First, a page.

This is a guest blog by Pamela A. Scott
Are you doing what it takes to earn a leadership role at your firm?
A few years ago, I was working with a team of senior project managers (PM). The training program was “From PMs to Business Leaders.” In our first session, I asked them to list the job requirements for a PM and for a business leader. The list for the PMs was quite long. The list for a business leader had just a couple bullets on it.
One PM looked at the lists and said, “If our executive team members were killed in an accident, we wouldn’t even know how to turn off the lights.” Bingo!
How equipped are you to take on a leadership role at your firm? Below are three critical capabilities necessary to become a leader.
1) Network With Intention
Networking — building relationships — is a must for leaders. Even during COVID and even if you’re a raging introvert. Just collecting business cards and hanging with friends at networking events is not enough to reach leadership status.
Networking with a purpose means you have a strategy and goals. Is your objective to connect with five people through LinkedIn? Who are the key contacts that you want to meet with via Zoom or a phone call? Prepare for whatever the future normal will be.
Here are the leadership skills and abilities you’ll develop by networking with intention:
- Build self-confidence
- Get comfortable making small talk
- Be able to introduce yourself to strangers
- Ask meaningful questions and carefully listen to the replies
- Build your network of peers as well as potential clients and employees
2) Master Critical Thinking Skills
I can’t tell you how many times weak thinking skills have derailed someone’s career progression. It’s sad, because you can grow your ability as a critical thinker. It’s not surprising then that critical thinking is one of the most in-demand soft skills among employers, with demand rising 158% in three years.
What do I mean by critical thinking skills? I love the way this website puts it: Critical thinking is the opposite of regular, everyday thinking. This is put-on-your-thinking-cap thinking.
There are several models for critical thinking. I like how Zarvana.com presents it. The four stages are:
- Execute: Translates instructions into action and does what is asked
- Synthesize: Identifies what’s important and combines them to create new insights
- Recommend: Determines a sensible path forward, taking alternatives into consideration
- Generate: Produces new thinking that illuminates previously uncharted paths
Zarvana also has a critical thinking roadmap, a tool I encourage clients to use when mentoring staff.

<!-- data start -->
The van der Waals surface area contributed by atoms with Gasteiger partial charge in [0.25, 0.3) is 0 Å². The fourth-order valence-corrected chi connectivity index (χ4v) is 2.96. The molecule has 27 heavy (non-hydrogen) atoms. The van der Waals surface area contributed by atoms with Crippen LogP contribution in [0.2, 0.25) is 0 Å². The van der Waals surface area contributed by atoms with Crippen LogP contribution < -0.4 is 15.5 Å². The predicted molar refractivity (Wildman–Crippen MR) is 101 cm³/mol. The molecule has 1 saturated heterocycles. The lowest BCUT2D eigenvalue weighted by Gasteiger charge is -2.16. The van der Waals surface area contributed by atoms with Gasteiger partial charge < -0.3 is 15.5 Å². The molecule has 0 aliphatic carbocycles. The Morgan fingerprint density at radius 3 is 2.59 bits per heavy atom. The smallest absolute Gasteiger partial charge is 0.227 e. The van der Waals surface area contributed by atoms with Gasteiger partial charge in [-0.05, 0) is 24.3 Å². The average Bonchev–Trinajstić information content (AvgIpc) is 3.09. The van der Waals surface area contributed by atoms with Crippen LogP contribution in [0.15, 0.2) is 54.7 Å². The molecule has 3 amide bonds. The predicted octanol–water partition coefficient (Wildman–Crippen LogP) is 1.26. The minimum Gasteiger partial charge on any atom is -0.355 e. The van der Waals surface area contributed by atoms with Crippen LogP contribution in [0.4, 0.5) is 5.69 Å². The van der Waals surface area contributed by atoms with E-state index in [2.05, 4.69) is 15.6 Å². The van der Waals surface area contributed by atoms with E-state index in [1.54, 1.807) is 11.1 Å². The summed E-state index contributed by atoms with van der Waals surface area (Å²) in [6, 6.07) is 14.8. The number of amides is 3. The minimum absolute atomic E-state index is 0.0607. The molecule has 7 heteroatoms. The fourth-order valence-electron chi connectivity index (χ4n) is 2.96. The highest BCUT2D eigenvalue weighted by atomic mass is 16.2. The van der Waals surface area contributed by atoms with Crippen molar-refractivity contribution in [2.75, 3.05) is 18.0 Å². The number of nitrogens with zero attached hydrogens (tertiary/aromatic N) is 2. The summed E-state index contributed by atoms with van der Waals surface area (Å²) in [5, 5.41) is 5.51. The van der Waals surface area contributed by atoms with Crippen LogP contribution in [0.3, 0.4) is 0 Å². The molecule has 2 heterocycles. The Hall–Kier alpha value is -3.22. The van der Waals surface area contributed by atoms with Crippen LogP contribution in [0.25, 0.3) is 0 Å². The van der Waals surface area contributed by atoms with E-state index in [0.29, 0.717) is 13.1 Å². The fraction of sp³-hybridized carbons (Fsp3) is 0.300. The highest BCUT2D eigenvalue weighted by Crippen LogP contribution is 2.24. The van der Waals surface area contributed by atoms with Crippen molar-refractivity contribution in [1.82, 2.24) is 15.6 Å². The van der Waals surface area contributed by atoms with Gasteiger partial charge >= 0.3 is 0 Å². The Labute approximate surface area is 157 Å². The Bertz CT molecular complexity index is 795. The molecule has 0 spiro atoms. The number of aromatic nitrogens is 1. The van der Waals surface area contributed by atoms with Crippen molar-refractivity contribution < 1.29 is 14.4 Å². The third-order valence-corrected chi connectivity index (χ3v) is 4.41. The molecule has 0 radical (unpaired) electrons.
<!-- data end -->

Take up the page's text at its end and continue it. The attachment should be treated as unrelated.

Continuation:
Enhancing your critical thinking skills will keep analysis paralysis at bay and help you demonstrate your leadership skills.
3) Show Initiative
I hear CEOs complain about this all the time: “Why doesn’t someone step up and show initiative?” A CEO relies on a team of people to help the firm reach goals and grow. A CEO can’t do it all alone. That’s where you come in.
Leaders show initiative. The Free Dictionary defines initiative like this: The power or ability to begin or to follow through energetically with a plan or task; enterprise, and determination.
Here are five ways you can do just that:
- Volunteer to lead a team.
- Use your critical thinking skills to find a process that isn’t efficient and make it better.
- Find a mentor; be a mentor.
- Step in when a team needs more help.
- Identify future leaders and find ways to help them grow.
If you need more ideas, check out the very extensive list at ThriveYard.
The point is a leader will stand up and take responsibility for fixing something that’s broken. A leader brings new ideas and executes them to benefit fellow employees and the firm.
The CEO will appreciate your effort. Trust me.
Developing these skills intentionally will set you up for that leadership role you aspire to achieve.
About the Author Pamela A. Scott
Pam is an executive coach to CEOs and business owners, focusing on communication, managing people, leadership, and emotional intelligence. Her tagline says it best: “Numbers may drive the business, but people drive the numbers.”®
Pam started her company more than 20 years ago. For much of that time, Pam has coached engineers and architects to be leaders in their companies.
She brings more than 25 years of communications expertise and leadership experience as
- A national award-winning newspaper editor
- A communications specialist writing for Congress
- A successful entrepreneur specializing in coaching clients to reach their full potential
Clients have ranged from solo practitioners to companies such as Turner Broadcasting System, Coca Cola, Federal Reserve Bank, and engineering firms such as Walter P. Moore. For 15 years, Pam was a member of Vistage, an international organization of CEOs.
Pam has a master’s in education and human development from George Washington University and a bachelor’s in communication from Bethany College. In Toastmasters, she has achieved Advanced Communicator Bronze and Advanced Leadership Bronze levels.
We would love to hear any questions you might have or stories you might share about developing leadership skills.
Please leave your comments, feedback or questions in the section below.
To your success,
Anthony Fasano, PE, LEED AP
Engineering Management Institute
Author of Engineer Your Own Success